Since yesterday, prisoners in at least 11 of California’s 33 prisons are refusing meals in solidarity with a hunger strike staged by prisoners in one of the system’s special maximum-security units: the Security Housing Unit at Pelican Bay State Prison.
An interesting news item taken from mainstream media:
The strike began Friday when inmates in the Security Housing Unit at Pelican Bay State Prison stopped eating meals in protest of conditions that they contend are cruel and inhumane.
“There are inmates in at least a third of our prisons who are refusing state-issued meals,” said Terry Thornton, a spokeswoman for the California Department of Corrections and Rehabilitation.
The number of declared strikers at Pelican Bay — reported Saturday as fewer than two dozen — has grown but is changing daily, she said. The same is true at other prisons.
Some inmates are refusing all meals, while others are rejecting only some, Thornton said. Some were eating in visitation rooms and refusing state-issued meals in their cells, she said.
Assessing the number of actual strikers “is very challenging,” Thornton said.
Prison medical staff are “making checks of every single inmate who is refusing meals,” she said.
More than 400 prisoners at Pelican Bay are believed to be refusing meals, including inmates on the prison’s general-population yard, said Molly Poizig, spokeswoman for the Bay Area-based group Prisoner Hunger Strike Solidarity.
The group had received reports on the strike from lawyers and family members visiting inmates over the weekend, she said.
The group’s website claims that prison officials attempted to head off the strike by promoting a Fourth of July menu that included strawberry shortcake and ice cream. According to the website, the wife of a Security Housing Unit inmate said her husband had never had ice cream there and “has never seen a strawberry.”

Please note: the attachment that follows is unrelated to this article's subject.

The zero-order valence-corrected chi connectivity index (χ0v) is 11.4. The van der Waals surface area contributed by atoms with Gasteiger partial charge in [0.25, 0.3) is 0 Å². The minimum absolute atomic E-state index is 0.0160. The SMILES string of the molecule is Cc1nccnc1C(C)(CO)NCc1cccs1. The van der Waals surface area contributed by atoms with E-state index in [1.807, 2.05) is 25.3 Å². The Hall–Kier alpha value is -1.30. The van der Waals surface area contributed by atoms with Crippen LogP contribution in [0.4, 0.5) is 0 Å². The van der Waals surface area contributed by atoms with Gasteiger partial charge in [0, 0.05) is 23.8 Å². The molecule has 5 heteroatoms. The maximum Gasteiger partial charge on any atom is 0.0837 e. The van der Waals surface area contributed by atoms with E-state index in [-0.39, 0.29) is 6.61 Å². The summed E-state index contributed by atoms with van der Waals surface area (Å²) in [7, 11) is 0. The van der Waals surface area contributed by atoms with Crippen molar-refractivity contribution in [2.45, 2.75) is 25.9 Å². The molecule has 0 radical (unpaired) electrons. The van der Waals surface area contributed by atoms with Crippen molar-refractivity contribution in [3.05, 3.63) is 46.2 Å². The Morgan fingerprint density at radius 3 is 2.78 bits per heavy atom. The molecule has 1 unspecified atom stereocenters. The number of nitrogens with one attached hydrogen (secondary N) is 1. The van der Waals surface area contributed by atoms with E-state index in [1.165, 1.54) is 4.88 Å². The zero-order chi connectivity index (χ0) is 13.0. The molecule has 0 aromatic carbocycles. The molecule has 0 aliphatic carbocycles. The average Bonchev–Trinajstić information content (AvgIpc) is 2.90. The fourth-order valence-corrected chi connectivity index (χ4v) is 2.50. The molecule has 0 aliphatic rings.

Inmates at Calipatria State Prison — with more than a thousand prisoners — were among those reported to be refusing meals, Poizig said. Prison officials could not be reached for comment.
But Thornton acknowledged that inmates at the prison were refusing to eat state-issued meals.
The strike was organized by Security Housing Unit inmates at Pelican Bay protesting the maximum-security unit’s extreme isolation. The inmates are also asking for better food, warmer clothing and to be allowed one phone call a month.
The Security Housing Unit compound, which currently houses 1,100 inmates, is designed to isolate prison-gang members or those who’ve committed crimes while in prison.
The cells have no windows and are soundproofed to inhibit communication among inmates. The inmates spend 22 1/2 hours a day in their cells, being released only an hour a day to walk around a small area with high concrete walls.
Prisoner advocates have long complained that Security Housing Unit incarceration amounts to torture, often leading to mental illness, because many inmates spend years in the lockup.
Gang investigators believe the special unit reduces the ability of the most predatory inmates, particularly prison-gang leaders, to control those in other prisons as well as gang members on the street.
Prison administrators are meeting with inmate advisory councils to discuss the inmates’ complaints, Thornton said.
But “I have not heard there’s been any decision” to modify policies governing the Security Housing Unit, she said. “A lot of those policies have been refined through litigation.”